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Domo Arigato, Mr. RobOtto

Meet “RobOtto”, SeaBee's new surface drone

What is RobOtto?​

From June 14 to 18, a SeaBee team made up of researchers from NIVA went out into the field around the Oslofjord and Stavern region. If you’ve been following SeaBee for a while, you’ll note a stark contrast from their previous drone survey earlier this year: the team was greeted by much warmer weather! Perfect for testing out some new tech. Meet our new surface drone, “RobOtto”.

RobOtto is an ‘Otter’ surface drone from Maritime Robotics and is an important contribution SeaBee’s fleet of drones. The drone floats on the surface of a body of water and directly collects data on water quality. RobOtto’s direct approach is important when it comes to comparing and interpreting drone data recorded from the air. It allows the SeaBee Team to measure the concentration in surface waters of microalgae and phytoplankton (Chlorophyll a), the concentration of colored dissolved organic matter (CDOM) and total suspended matter (TSM).

In addition, floating on the water allows the application of acoustic sensors. RobOtto is equipped with a MX Aquatic Echosounder for characterising benthic habitat types, including separate seagrass, rockweed and kelp from soft (mud and sands) and hard bottom (rocks) substrate.

Citadelløya and Ølbergholmen​

SeaBees’ survey drones were piloted in Citadelløya and southern Ølbergholmen. The DJI M210 flying drone provided RGB and multispectral images, and RobOtto carried sensors for measuring water depth, benthic habitat identification, CDOM, water turbidity, water temperature and conductivity. For the geotagging of drone images, several markers were placed out at different locations. The field survey was documented using a Mavic mini drone, a GoProcamera and the teams’ personal iPhones. 

Field validation was performed on foot while wearing chest waders in shallow waters and along the shores, while in boat for water depths from two to eight meters. Along shores and in shallow waters, ground truth measurements were georeferenced using a Leica GNSS system, creating data accurate down to the scale of a centimetre.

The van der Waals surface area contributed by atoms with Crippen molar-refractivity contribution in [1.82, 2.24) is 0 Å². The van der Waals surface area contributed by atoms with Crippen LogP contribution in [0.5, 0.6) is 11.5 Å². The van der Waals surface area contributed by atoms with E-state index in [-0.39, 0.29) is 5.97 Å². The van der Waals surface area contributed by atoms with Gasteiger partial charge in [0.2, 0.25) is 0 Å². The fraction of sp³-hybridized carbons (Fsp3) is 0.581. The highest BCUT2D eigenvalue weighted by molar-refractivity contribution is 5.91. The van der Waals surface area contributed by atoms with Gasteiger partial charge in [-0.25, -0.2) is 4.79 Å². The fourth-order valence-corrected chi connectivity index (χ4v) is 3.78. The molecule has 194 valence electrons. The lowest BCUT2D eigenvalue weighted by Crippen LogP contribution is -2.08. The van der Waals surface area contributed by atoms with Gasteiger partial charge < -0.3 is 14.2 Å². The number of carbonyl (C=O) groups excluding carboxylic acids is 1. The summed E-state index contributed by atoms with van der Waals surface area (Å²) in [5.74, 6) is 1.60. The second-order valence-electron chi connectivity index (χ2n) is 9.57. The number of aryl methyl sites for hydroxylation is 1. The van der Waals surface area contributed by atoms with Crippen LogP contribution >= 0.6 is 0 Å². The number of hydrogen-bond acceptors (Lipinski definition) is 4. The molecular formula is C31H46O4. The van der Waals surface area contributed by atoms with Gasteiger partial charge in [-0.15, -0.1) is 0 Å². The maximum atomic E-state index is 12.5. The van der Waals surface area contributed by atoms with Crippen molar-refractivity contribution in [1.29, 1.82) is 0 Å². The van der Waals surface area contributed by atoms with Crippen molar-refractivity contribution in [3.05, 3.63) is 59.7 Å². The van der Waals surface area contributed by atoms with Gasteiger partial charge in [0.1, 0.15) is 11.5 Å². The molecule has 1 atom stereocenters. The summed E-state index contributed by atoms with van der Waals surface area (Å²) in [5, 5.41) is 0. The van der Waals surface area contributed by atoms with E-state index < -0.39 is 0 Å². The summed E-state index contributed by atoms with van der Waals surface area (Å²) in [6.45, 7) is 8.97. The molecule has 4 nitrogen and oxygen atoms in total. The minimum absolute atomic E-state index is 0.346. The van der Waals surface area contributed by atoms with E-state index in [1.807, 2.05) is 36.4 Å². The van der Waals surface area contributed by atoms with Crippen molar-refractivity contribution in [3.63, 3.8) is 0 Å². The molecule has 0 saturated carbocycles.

The field validation in the seagrass meadows, seaweed, kelp beds and the sandy and muddy areas that were not reachable by foot were covered using a few different tools: a boat, underwater binoculars, an underwater camera (with the depth being recorded using a handheld sensor or the one present in the camera), and a Garmin GPS which provided approximately 2 metres of accuracy.

In addition to mapping new areas with seagrass and rockweed abundance and distribution, the team also revisited previously surveyed areas. This enables studies of marine vegetation dynamics, such as the colonisation success of or decline in seagrass meadows. Also an effort was put into mapping beach casts of seagrass and rockweed in order to better understand how beach deposits of marine vegetation impact terrestrial systems, in particular the transport of carbon from sea to land. Moreover did saltmarsh meadows interest the research team leading to some preliminary mapping efforts of these unique, yet largely understudied coastal habitats

This outing was part of a series of surveys focusing on the distribution, state, and dynamics of seagrass meadows. In addition, the team also covered seaweeds, beach deposits, and mussel beds that can be found nearby.

The Stavern fieldwork team was composed of NIVA members Kasper Hancke (Senior Research Scientist and SeaBee Project Lead), Hege Gundersen (Senior Research Scientist and SeaBee Project Co-Lead), Trine Bekkby (Senior Research Scientist and SeaBee WP5 lead), Medyan Ghareeb (Senior Engineer and SeaBee drone pilot), Øyvind Tangen Ødegaard (SeaBee’s new Otter pilot), and PhD students Yalei and Lina Li.

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